Sumner said that the views of the primate of Uganda on the Bible, and so on homosexuality, are the same as John Stott’s, and come theologically from the same lineage. “Our leaders will flunk the new Methodist challenge and that will leave us in our remnant role, with the task of maintaining this link, this bridge to the larger communion, especially the southern churches, and so passing the Methodist test.”

As a result, said Sumner “all we have to offer is our own weakness and need. Matters are reversed, and the North American churches look to their southern partners for help, not only in theological legitimacy, but also in spiritual guidance and revitalization.”

“Our vocation is to be recipients as churches of the South will increasingly send missionaries to the North.”

Sumner said Tanzania Archbishop Donald Mtetemela spoke of the Churches of the West as their spiritual grandmother whom they love and revere, but now see granny’s gone daffy, she needs care, and a good talking to sometimes!

The difficulty, said Sumner, will be to make the ties between churches stronger in a time of reduced resources. “Circumstances have now bound us together in a more compelling way than when, one or two decades ago, we engaged in companion diocese or invited the occasional African seminary student.”

Sumner said that in a sub-culture as the orthodox now find themselves in one should “seize the radio station. The goal is not simply polemics and the ability to out narrate our peers in the national church papers, we must have our own journal of news and opinion. Sumner pointed to theological colleges like Wycliffe College, Regent College, TESM, Nashotah House, diocesan efforts, and new endeavors in theological education – seminaries are seed beds where you plan a new generation of leaders.”

Wednesday, April 28, 2004
Church and gospel



April 28, 2004
Authentic Christianity
From the writings of Dr. John R. W. Stott

Reforming the Church (cont'd.)

730. Church and gospel
What is of particular interest, because it applies to
Christian communities in every age and place, is the
interaction which the apostle Paul portrays between the
church and the gospel. He shows how the gospel creates the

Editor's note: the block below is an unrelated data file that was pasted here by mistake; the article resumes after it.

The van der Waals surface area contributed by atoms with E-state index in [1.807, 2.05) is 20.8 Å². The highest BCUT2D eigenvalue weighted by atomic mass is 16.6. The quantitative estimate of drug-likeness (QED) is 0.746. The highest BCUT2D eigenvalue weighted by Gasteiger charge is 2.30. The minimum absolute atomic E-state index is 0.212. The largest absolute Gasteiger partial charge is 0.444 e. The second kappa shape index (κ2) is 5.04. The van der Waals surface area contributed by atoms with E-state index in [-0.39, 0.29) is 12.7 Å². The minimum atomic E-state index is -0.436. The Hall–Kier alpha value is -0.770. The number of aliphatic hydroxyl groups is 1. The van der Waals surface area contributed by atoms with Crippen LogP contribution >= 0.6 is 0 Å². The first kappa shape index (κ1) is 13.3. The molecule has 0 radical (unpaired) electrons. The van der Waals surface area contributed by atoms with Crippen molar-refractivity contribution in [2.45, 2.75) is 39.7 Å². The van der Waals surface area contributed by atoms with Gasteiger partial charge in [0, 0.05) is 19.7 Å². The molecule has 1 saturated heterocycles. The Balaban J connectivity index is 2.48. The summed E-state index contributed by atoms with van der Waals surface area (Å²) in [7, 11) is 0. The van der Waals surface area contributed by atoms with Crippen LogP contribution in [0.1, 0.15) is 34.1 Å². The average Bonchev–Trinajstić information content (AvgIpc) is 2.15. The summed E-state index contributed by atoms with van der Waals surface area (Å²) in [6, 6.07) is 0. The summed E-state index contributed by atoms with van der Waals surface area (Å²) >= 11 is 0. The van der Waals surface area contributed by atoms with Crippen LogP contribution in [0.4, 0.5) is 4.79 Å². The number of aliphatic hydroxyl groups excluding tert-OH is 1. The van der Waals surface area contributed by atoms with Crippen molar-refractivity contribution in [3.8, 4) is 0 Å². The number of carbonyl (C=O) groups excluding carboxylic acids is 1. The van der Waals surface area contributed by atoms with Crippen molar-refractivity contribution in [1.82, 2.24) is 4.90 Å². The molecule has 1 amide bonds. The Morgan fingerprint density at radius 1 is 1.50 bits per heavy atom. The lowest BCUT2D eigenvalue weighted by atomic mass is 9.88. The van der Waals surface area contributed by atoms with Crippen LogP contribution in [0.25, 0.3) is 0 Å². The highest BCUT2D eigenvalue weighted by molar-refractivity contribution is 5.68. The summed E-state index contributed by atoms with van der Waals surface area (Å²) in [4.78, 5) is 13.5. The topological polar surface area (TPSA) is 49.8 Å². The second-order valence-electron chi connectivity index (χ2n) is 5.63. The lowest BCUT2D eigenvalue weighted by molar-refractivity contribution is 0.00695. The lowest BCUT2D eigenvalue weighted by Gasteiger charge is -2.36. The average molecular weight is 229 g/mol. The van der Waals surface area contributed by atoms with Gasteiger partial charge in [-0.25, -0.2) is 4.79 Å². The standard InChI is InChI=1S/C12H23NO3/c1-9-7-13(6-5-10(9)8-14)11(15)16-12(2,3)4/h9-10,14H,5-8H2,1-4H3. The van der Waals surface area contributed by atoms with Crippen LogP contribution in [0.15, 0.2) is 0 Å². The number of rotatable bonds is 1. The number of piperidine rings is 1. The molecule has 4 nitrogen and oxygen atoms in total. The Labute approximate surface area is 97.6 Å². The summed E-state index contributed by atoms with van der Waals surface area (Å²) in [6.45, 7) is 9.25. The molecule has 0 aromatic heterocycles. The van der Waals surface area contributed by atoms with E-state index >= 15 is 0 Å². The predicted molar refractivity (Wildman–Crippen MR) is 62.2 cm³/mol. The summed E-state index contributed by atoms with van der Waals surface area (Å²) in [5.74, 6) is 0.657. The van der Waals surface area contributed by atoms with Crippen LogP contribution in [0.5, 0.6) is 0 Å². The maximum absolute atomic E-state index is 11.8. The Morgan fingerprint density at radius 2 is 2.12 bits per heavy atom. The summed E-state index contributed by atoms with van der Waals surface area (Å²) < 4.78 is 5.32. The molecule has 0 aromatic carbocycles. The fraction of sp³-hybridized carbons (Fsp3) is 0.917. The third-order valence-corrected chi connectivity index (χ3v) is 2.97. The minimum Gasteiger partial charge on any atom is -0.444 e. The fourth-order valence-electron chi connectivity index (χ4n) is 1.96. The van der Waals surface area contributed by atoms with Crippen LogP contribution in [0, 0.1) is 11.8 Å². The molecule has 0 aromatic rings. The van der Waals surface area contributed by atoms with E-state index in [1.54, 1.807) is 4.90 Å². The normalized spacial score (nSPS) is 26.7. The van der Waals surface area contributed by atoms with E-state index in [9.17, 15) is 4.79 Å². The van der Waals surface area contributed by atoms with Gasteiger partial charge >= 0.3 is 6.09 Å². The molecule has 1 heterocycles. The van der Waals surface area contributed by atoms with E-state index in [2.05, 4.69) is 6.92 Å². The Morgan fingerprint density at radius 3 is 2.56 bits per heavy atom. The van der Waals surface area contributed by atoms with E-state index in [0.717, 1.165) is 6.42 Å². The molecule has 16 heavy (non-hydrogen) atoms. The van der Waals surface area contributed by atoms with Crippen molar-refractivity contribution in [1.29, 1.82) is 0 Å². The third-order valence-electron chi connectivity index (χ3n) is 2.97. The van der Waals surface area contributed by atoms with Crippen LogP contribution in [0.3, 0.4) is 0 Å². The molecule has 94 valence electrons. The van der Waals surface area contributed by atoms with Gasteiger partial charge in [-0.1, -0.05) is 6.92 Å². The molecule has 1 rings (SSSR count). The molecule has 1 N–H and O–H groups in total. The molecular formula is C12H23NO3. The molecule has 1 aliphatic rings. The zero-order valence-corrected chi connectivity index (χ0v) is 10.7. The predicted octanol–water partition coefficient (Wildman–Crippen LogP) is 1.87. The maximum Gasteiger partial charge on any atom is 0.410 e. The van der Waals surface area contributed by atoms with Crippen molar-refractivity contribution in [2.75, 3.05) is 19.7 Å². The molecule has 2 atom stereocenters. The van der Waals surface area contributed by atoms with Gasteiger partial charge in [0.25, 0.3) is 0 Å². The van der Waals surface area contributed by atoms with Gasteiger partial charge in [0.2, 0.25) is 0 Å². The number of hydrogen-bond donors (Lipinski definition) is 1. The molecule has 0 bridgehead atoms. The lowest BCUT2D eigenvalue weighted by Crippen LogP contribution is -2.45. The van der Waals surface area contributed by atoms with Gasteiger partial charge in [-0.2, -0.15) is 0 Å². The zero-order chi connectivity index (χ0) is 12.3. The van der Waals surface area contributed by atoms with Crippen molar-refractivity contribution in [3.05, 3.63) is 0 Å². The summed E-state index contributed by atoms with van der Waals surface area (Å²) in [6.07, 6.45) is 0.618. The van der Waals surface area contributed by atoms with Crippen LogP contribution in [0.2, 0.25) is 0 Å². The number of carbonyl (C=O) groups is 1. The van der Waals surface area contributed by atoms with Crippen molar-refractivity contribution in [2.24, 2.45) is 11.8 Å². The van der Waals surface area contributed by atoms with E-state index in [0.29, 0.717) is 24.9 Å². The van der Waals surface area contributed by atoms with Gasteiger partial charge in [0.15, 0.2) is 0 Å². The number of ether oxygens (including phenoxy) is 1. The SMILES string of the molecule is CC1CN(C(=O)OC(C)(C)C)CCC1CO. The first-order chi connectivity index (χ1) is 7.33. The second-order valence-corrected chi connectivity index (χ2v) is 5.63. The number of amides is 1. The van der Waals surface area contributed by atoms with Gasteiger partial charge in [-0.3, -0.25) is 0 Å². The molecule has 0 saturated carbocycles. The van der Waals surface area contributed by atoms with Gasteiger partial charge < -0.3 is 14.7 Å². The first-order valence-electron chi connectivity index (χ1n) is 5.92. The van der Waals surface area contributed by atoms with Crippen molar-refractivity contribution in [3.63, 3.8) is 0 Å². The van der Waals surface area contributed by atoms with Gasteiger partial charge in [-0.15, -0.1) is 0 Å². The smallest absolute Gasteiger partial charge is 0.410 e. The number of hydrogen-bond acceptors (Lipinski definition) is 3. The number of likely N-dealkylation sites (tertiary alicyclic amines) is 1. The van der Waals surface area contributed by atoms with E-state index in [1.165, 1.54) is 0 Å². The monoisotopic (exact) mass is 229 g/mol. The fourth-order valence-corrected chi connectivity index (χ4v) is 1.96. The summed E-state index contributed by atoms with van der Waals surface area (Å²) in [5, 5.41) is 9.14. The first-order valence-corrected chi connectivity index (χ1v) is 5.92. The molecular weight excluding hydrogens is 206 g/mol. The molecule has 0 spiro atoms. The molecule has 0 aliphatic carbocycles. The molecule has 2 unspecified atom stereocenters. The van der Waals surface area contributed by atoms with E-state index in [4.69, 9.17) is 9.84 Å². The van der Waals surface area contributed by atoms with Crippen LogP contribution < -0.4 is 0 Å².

church and the church spreads the gospel, and how the
gospel shapes the church, as the church seeks to live a
life that is worthy of the gospel.

--From "The Message of Thessalonians" (The Bible Speaks
Today series: Leicester: IVP, 1991), p. 20.

--Excerpted from "Authentic Christianity", p. 306, by
permission of InterVarsity Press.

Monday, April 26, 2004
Saint Mark's Day

O ALMIGHTY God, who hast instructed thy holy Church with the heavenly doctrine of thy Evangelist Saint Mark; Give us grace, that, being not like children carried away with every blast of vain doctrine, we may be established in the truth of thy holy Gospel; through Jesus Christ our Lord. Amen.
The Second Sunday after Easter

ALMIGHTY God, who has given thine only Son to be unto us both a sacrifice for sin, and also an ensample of godly life; Give us grace that we may always most thankfully receive that his inestimable benefit, and also daily endeavour ourselves to follow the blessed steps of his most holy life; through the same Jesus Christ our Lord. Amen.
Saturday, April 24, 2004
Evangelical backlash over gay dean

By Jonathan Petre, Religion Correspondent
(Filed: 24/04/2004)

Church of England conservatives have called for an urgent meeting with Tony
Blair to express their fury at the appointment of the homosexual cleric Dr
Jeffrey John as Dean of St Albans.

Dr John will continue pressing for the blessing of same-sex unions
In a letter to the Prime Minister, they expressed their concern that Downing
Street was deliberately attempting to steer the Church in a more liberal
direction on homosexuality.

The post of dean is in the sole gift of the Prime Minister, although senior
churchmen such as the Archbishop of Canterbury, Dr Rowan Williams, are

It initially appeared that the appointment of Dr John would be far less
controversial than his nomination as Bishop of Reading last summer, but a
powerful backlash is now under way. Evangelicals in the diocese of St Albans
are considering barring the Bishop, the Rt Rev Herbert, from their parishes
because of his support for Dr John.

Anglican Mainstream, an evangelical network representing more than a quarter
of the clergy and laity, said in its letter that it wanted to discuss the
"insensitive timing" of the appointment with Mr Blair.

Dr Philip Giddings, the convenor of the network, said Dr John had made it
clear that he would continue pressing for the blessing of same-sex unions,
which is against current Church policy.

Thursday, April 22, 2004
A deaf church



April 22, 2004
Authentic Christianity
From the writings of Dr. John R. W. Stott

Reforming the Church (cont'd.)

724. A deaf church
A deaf church is a dead church; that is an unalterable
principle. God quickens, feeds, inspires and guides his
people by his Word. For whenever the Bible is truly and
systematically expounded, God uses it to give his people
the vision without which they perish.

--From "I Believe in Preaching" (London: Hodder and
Stoughton, 1982), p. 113.

--Excerpted from "Authentic Christianity", pp. 303-304, by
permission of InterVarsity Press.

Wednesday, April 21, 2004